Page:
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New York Folklore Vol. 17. Nos. 1-2, Winter-Spring 1991
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Vol. 17, Nos. 1-2, 1991

by Ivor Miller

Beginning in the late 1960s, there has grown in New York City a movement of young painters, mostly male, who paint their works on the city’s subways. They call themselves “painters,” “aerosol artists,” or “writers;” they are called by the city government “vandals” and “graffiti artists.” The core attitude underlying their work is a mixture of adventure seeking, rebelliousness and self affirmation through creativity. The original writers seem to have been inspired by the social protest movements of the 1960s, namely Latin Power, Black Power, and the civil rights movement. With the invention of the spray can, and the influence of psychedelic posters and colorful advertising, these inner city youths made their private visions public.

I have located and interviewed some of the most committed and creative of these writers, several of whom have exhibited their work in European galleries. Through listening to their testimonies, I became aware of some common themes: the heroism and risk taking that is intrinsic to being a successful writer, the magnetic attraction to and intimate knowledge of the trains, and a stance of rebelliousness against a society which exploits the inner city poor. These themes have been explored to some extent in other works (e.g., Mailer 1974; Castleman 1982; Cooper and Chalfant 1984), yet no author has presented the works of writers in historical perspective. Subway painting is presented as a completely new phenomenon, without precedent or roots.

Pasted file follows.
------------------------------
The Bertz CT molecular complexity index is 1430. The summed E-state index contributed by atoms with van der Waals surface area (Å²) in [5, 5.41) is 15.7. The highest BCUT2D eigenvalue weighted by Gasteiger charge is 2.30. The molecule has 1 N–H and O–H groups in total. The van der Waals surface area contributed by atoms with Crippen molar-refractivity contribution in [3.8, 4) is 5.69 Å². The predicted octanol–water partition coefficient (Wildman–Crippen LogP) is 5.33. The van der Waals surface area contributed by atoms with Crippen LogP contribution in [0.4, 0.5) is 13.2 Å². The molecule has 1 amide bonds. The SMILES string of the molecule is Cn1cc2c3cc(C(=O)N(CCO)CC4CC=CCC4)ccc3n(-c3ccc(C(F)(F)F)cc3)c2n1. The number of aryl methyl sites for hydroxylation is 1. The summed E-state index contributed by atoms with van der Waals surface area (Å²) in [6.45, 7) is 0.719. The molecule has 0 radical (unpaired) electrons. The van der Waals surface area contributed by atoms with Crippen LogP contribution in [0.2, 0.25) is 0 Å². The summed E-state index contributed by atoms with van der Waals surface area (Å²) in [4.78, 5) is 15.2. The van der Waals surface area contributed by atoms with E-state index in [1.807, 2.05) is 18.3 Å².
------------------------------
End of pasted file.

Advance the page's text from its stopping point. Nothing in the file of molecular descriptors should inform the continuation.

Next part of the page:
While writers come from many if not all ethnic groups living in New York City, it is clear that the working class Black and Latin neighborhoods of upper Manhattan and the South Bronx have produced many writers who have contributed significantly to the style and content of subway paintings. The aim of this paper is to examine ways in which these African American and Afro-Caribbean writers and their ancestors have related to trains as symbols and metaphors. As we will see, these ancestors worshipped gods of iron; they helped build the railways of this country; they later worked as Pullman porters; and they created work songs, blues songs and poetry using the train as a metaphor for their own aspirations. While the symbol of train pervades the culture of the United States as a whole, I will concentrate here on the African-American tradition.

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